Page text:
The feel of the brush on the stretched canvas is so different than on the canvas board, but I had a starting point and was able to work organically.  There is also more texture on the stretched canvas.  I can also use what I like from the smaller painting and disregard or change things I wasn’t crazy about.  In the photo on the lower right, I added paste with beads in some parts for more texture.

  8. Taking into account the reasons above, you can easily create a series that won’t break the bank while trying new things.
  9. You can use most any type of media on canvas panels and they are great for mixed media work.
  10. I just learned that you can use them for water color painting!  You just need to get some water color ground to prep them first!  Some more on that once I’ve tried it out!

Triptych in Blue – Framed

Well, I think winter is finally upon us here in the UK.  Though tell that to some of the plants.  My pelargoniums are still blooming, so are the strawberries and the spring jasmine.  The wild blackberries are getting a second wind of white flowers too!  However, it is cold and wet.  That means dull, grey days.  Which makes it very bad for taking photos of paintings!  But hey ho, here is a little something to brighten your day.
IMG_4466Triptych in blue

FullSizeRender (7)Triptych in Blue – Framed

Could I get a decent photo?  Heck no!  I varnished and had them framed.  The varnish is glossy which gave this painting a glare.  Glare on a wet and rainy day?  They look really nice in person!  These little beauties are all wrapped up ready to be sent to their new home in San Francisco.  They are a present to my son.  His girlfriend really liked them.

Ideally, I would have liked them in a floating frame, but one of the pieces has a wonky top which wouldn’t make that work.  Though I am quite pleased by how these turned out and all ready for my son to hang.  He should get them by Christmas. 🙂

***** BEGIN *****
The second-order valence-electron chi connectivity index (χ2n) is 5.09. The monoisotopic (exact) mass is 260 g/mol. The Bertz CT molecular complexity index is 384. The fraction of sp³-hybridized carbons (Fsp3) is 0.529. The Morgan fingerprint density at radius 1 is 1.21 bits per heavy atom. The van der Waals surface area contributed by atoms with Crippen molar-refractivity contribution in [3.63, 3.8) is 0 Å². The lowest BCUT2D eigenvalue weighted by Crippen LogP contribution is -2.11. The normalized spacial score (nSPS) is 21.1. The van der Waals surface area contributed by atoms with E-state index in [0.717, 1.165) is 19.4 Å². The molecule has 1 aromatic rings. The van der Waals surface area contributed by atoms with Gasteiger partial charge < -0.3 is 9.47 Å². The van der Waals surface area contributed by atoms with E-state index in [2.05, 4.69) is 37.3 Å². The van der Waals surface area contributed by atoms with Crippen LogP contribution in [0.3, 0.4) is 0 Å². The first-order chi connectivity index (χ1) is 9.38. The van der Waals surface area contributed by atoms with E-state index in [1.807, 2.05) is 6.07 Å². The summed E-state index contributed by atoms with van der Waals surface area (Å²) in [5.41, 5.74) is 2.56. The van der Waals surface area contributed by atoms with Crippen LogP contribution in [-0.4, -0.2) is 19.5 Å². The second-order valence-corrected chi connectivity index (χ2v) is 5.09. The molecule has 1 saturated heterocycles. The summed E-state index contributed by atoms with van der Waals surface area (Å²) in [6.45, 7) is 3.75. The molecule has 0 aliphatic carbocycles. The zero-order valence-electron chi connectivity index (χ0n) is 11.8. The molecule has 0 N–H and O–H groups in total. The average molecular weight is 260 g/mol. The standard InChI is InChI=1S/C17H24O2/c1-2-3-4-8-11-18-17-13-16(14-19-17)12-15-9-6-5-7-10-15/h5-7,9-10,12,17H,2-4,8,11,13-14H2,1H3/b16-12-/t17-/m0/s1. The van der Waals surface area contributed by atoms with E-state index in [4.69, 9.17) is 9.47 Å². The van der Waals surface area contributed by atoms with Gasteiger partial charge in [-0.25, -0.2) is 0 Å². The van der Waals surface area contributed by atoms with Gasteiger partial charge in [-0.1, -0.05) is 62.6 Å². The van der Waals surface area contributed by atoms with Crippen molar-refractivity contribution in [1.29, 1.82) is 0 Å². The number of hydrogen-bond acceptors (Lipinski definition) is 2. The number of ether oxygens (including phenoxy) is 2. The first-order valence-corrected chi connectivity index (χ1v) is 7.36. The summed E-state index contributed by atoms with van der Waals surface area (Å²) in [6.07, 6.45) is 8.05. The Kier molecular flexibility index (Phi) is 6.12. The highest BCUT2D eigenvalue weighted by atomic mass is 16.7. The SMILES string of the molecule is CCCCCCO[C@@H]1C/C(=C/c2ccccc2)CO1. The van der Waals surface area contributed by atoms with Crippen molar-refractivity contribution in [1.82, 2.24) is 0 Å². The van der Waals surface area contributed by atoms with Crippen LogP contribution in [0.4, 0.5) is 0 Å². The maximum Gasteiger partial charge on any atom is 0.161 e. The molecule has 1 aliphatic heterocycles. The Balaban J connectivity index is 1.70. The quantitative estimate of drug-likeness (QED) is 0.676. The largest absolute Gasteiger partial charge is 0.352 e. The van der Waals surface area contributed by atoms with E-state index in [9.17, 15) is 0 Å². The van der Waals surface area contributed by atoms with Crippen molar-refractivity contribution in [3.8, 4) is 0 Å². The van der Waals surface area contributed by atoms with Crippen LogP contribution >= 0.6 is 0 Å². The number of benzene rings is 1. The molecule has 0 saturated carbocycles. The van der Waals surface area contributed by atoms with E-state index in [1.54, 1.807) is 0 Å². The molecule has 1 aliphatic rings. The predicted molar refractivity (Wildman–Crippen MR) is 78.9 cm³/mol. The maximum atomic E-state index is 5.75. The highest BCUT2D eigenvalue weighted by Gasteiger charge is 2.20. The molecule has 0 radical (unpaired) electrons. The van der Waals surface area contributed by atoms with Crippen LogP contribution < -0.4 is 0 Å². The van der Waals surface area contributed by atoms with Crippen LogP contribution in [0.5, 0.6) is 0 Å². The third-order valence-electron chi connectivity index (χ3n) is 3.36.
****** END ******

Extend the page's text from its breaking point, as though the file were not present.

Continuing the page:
Triptych in Blue

As I mentioned before, I am working my way through my substrates.  I have so much, that I am not allowing myself to purchase any more until they are all used up (or mostly all used up).  I’ve had a set of 3 panels for some time now.  Whatever made me purchase them, I have no idea, but since I have them I had to use them.  So this is what we got:

IMG_4466Acrylic and Collage on Canvas – 40x45cm (16×17.5 inches)

Sorry about the quality of the photograph, but it has been a dull and rainy day today and I really wanted to show you what I have been doing.  This painting is actually a bit more vibrant.  I will try and get a better one if the sun ever comes out anytime soon.  I have been using the leftover paint from this one on a smaller canvas board – 10×12 inches.  Here are some closeups of the panels.

While painting the previous stripes paintings, I remembered something about myself that I had forgotten, and that is I really like stripes (and grids).  There is order in a straight line and containment in a grid (although the lines above are not particularly straight). So I will be experimenting with lines and grids for the foreseeable future.  Here I used 3 different blues, some straight out of the bottle/tube and mixed with white/black. I also used yellow to make a green.  Hmmm, I wonder how many different blue paintings I can make?